With the primary production environments still remaining on premises, the cloud-based storage solution allows for organizations to validate some important components of a long-term strategy. This includes performance of image retrieval from the cloud in an on-demand capacity, the architecture of the solution as robust and highly available, as well as the vendor’s ability to achieve its service-level agreements (SLA) as outlined in the contractor relationship.
Moving further into a cloud-based architecture includes what has been commonly referred to as hybrid cloud solutions. Many organizations are currently leveraging this model in adopting cloud as an architecture to support medical imaging across the enterprise. The benefit of a hybrid cloud solution is that it maintains its reliance upon on-premises computers and potentially some storage while leveraging other components in the cloud. Most of the time this model has been deployed to assuage the fears of a fully cloud native solution for a system that is critical to the mission of the organization and requires a high level of performance to the desktop including image access and manipulation.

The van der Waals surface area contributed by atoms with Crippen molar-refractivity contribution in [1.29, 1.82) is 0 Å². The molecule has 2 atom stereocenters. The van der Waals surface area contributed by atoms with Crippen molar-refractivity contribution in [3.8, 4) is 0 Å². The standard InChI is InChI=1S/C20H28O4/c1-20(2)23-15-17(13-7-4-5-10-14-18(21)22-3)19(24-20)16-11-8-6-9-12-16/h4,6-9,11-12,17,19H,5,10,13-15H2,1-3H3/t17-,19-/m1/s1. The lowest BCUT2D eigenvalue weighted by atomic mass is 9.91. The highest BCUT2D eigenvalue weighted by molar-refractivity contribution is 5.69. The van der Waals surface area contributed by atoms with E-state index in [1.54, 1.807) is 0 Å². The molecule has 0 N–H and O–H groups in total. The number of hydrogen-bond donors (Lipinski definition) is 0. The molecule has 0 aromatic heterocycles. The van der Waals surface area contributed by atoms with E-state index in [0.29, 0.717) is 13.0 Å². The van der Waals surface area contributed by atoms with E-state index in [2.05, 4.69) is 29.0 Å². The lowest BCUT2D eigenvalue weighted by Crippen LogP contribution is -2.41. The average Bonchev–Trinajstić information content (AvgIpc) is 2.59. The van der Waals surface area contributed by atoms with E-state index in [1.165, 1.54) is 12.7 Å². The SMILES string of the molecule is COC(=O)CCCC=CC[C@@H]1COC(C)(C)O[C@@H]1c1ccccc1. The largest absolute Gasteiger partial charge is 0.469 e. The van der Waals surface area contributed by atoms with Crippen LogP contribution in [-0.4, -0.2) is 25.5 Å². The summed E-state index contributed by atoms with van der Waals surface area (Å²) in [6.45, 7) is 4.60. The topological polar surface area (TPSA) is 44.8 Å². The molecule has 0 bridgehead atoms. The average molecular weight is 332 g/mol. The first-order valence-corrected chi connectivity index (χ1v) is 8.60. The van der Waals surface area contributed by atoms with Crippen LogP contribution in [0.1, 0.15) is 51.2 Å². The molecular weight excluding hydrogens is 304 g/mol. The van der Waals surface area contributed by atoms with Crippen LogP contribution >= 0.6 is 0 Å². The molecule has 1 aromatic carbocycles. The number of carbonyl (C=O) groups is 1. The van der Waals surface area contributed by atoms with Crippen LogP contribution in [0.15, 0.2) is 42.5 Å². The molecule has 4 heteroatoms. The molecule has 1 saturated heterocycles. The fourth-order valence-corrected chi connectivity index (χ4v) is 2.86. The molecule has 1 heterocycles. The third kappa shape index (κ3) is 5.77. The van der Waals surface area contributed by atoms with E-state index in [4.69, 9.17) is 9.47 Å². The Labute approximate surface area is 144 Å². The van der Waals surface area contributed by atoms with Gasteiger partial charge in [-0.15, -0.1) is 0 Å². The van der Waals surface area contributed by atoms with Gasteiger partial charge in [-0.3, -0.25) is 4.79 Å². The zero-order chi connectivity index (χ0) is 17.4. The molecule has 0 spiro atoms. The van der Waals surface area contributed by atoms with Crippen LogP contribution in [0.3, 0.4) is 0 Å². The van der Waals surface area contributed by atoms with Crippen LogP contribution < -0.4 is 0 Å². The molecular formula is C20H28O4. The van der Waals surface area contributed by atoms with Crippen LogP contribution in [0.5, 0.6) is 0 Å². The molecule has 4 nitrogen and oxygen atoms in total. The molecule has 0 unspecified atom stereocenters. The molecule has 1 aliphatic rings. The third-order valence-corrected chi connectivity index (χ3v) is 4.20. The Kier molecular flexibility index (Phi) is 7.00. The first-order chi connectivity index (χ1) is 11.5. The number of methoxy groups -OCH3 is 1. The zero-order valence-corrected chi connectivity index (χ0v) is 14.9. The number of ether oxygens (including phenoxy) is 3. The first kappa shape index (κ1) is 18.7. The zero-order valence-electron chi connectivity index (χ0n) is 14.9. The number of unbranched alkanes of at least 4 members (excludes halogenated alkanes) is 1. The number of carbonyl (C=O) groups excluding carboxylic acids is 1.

I expect hybrid cloud solutions will continue to be the common approach for most organizations that are in a transitional period and looking to see a greater maturity in the industry that supports and delivers cloud native imaging platforms, viewers and peripheral applications.
Finally, we are beginning to see greater options within the medical imaging space that support true cloud native technology. While there may still remain some components, however small, of the technology stack that remain on premises, a cloud native solution is hosted entirely in the cloud be it the vendor’s cloud served up as technology as a service, or within the organization’s cloud where it is managed and maintained by its own staff or third-party services.
As more applications are adopted within the enterprise to support medical imaging workflow, including AI and machine learning where there is a high demand for access to images, the demand for cloud will grow due to the nature of the computing power required to support the necessary performance within the radiology workflow framework. Cloud is also proven efficacious for leadership who are looking to reduce long-term storage costs and projections by a eliminating the need to constantly expand or refresh hardware in the local data center. While there are many different hidden costs associated with the cloud-based model, many within technology leadership are finding the predictability and reliability are worth the price.
Jef Williams is managing partner for Paragon Consulting Partners, LLC, a Sacramento, Calif., based healthcare IT consulting group. Williams brings more than 25 years in strategic positions in both for-profit and not-for-profit organizations. His expertise lies in leading complex initiatives including large-scale healthcare IT strategy, business case analysis, and solution implementations for both public and private sector clients. Williams speaks regularly and is published on industry issues including operations, management, digital transformation and health IT